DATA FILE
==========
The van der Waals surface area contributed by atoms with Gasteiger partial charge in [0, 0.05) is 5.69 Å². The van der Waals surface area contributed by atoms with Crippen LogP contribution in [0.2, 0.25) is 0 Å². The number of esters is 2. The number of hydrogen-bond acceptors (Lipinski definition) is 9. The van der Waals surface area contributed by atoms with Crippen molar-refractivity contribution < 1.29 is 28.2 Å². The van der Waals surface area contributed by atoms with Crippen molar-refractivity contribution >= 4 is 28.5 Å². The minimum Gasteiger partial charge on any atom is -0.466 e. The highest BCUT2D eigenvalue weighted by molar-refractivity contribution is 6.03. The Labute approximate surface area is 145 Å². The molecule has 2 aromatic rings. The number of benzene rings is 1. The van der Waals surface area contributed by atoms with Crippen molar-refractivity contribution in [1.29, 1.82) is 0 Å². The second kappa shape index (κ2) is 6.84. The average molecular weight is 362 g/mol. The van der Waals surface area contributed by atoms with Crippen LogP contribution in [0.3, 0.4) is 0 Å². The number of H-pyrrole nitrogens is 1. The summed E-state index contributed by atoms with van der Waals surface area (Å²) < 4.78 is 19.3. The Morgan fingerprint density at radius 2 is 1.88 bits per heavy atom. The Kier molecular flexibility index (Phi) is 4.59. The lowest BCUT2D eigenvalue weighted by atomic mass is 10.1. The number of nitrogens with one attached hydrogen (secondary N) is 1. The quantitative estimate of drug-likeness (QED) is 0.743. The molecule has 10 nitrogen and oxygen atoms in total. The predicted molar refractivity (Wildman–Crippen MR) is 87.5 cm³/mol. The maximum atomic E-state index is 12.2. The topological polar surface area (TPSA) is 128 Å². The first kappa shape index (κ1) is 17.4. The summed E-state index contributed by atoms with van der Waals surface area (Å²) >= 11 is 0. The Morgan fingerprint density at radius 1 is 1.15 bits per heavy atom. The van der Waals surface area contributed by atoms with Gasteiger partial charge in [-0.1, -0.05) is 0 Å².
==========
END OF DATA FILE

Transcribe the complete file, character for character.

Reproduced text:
The van der Waals surface area contributed by atoms with Gasteiger partial charge in [0, 0.05) is 5.69 Å². The van der Waals surface area contributed by atoms with Crippen LogP contribution in [0.2, 0.25) is 0 Å². The number of esters is 2. The number of hydrogen-bond acceptors (Lipinski definition) is 9. The van der Waals surface area contributed by atoms with Crippen molar-refractivity contribution < 1.29 is 28.2 Å². The van der Waals surface area contributed by atoms with Crippen molar-refractivity contribution >= 4 is 28.5 Å². The minimum Gasteiger partial charge on any atom is -0.466 e. The highest BCUT2D eigenvalue weighted by molar-refractivity contribution is 6.03. The Labute approximate surface area is 145 Å². The molecule has 2 aromatic rings. The number of benzene rings is 1. The van der Waals surface area contributed by atoms with Crippen molar-refractivity contribution in [1.29, 1.82) is 0 Å². The second kappa shape index (κ2) is 6.84. The average molecular weight is 362 g/mol. The van der Waals surface area contributed by atoms with Crippen LogP contribution in [0.3, 0.4) is 0 Å². The number of H-pyrrole nitrogens is 1. The summed E-state index contributed by atoms with van der Waals surface area (Å²) < 4.78 is 19.3. The Morgan fingerprint density at radius 2 is 1.88 bits per heavy atom. The Kier molecular flexibility index (Phi) is 4.59. The lowest BCUT2D eigenvalue weighted by atomic mass is 10.1. The number of nitrogens with one attached hydrogen (secondary N) is 1. The quantitative estimate of drug-likeness (QED) is 0.743. The molecule has 10 nitrogen and oxygen atoms in total. The predicted molar refractivity (Wildman–Crippen MR) is 87.5 cm³/mol. The maximum atomic E-state index is 12.2. The topological polar surface area (TPSA) is 128 Å². The first kappa shape index (κ1) is 17.4. The summed E-state index contributed by atoms with van der Waals surface area (Å²) >= 11 is 0. The Morgan fingerprint density at radius 1 is 1.15 bits per heavy atom. The van der Waals surface area contributed by atoms with Gasteiger partial charge in [-0.1, -0.05) is 0 Å².